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Friday, February 12, 2010

Introducing .NET 4.0 with Visual Studio 2010


What happens if you take a year or so to learn about everything that's coming in .NET 4.0 and Visual Studio 2010?

Well, if you are Alex Mackey you learn enough to write a book.  And an ambitious book at that as it covers a very broad range of subjects:

Visual Studio IDE changes, MEF, C# & VB.net Language changes, CLR, BCL & Code Contracts, Parallization and threading, WF, WCF, Entity Framework, ADO.NET data services, ASP.NET 4.0, ASP.NET AJAX, jQuery, ASP.NET MVC, WPF 4, Siverlight 3 & Azure

The aim of the book is simple:
Be an introduction to the range of new features, functionality and tools available in VS2010 & .NET 4.0.  The intention is it's a book which is accessible to any developer. Even those who wouldn't normally go out of their way to learn about what's new.

I found the book to be an excellent source of insight to the topics it covers.  Alex provides a clear and easily readable introduction to these technologies and how they may be useful.

Don't be put off by the "Introducing" part of the title.  This is not a book for developers who are new to Visual Studio and the .NET Framework. Rather, it is a book for those who have worked with earlier versions of these tools and want to find out what the new versions contain.

While I was familiar with some of the topics in the book I found it very informative and have learnt a lot from reading it.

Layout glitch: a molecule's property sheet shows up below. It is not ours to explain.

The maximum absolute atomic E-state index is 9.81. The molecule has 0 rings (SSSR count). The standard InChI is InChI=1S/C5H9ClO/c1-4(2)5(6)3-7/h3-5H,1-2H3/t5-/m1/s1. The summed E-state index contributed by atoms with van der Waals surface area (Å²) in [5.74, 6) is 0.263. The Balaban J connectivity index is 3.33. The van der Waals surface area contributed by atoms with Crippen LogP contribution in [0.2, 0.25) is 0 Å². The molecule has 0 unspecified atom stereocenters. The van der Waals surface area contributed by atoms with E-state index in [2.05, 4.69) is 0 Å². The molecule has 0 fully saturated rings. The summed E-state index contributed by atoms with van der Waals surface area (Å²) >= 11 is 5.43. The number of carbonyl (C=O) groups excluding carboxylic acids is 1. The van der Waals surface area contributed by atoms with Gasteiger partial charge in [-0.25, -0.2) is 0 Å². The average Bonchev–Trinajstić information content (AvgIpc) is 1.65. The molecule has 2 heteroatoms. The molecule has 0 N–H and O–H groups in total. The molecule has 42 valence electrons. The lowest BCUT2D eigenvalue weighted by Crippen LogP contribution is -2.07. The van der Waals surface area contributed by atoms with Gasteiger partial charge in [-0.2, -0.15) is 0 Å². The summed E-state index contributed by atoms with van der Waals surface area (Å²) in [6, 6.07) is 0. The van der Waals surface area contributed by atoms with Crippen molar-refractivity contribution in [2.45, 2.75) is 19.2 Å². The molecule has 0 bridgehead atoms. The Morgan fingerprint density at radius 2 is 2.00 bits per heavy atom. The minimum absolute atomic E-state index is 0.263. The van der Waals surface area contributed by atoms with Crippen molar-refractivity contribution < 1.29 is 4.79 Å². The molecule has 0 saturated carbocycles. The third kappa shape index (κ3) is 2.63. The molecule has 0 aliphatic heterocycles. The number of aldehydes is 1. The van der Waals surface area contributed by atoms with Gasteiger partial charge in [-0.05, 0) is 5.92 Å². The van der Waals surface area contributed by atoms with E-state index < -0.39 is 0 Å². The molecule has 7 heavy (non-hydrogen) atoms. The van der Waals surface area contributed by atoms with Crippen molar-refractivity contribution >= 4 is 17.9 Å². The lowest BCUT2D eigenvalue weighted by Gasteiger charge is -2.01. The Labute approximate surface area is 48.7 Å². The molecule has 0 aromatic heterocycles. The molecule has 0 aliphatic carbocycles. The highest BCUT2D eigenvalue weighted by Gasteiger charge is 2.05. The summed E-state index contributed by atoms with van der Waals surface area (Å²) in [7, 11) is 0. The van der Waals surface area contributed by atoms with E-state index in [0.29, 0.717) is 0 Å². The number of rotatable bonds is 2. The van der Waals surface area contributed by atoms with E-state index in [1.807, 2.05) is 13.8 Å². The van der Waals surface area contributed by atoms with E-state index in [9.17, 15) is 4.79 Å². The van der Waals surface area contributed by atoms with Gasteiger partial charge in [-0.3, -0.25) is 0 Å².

If you are a developer working with .NET I can only think of 3 reasons not to buy this book:
1. You are confident that in the rest of your career you will never use anything other than the tools you are currently using. (Unless you plan on retiring soon I can't imagine this being the case.)
2. You already know everything about ALL the topics it covers. (In which case you could probably write your own books on the subject.)
3. You have it already.
If I had any criticism of the book it would be that the sample code isn't available. (Or if it is it's not somewhere obvious.)  My guess is that the reason for this is that the final version of both Visual Studio and the .NET framework have not yet been released.  The book and many of it's examples are based on information from the beta versions and early documentation.  It's possible (likley?) that there may be some level of breaking changes when the final version are released.  Any sample code might not then work. I can therefore, see why it may not be appropriate to release the code.

Disclaimer: Alex set up DevEvening in the UK, which I now organise. I reviewed the early version of some chapters of the book in early 2009.  I also wrote a small secction in the introduction.  This (below) is an affiliate link - but no-one ever clicks on my affiliate links so I don't really expect anything from it.


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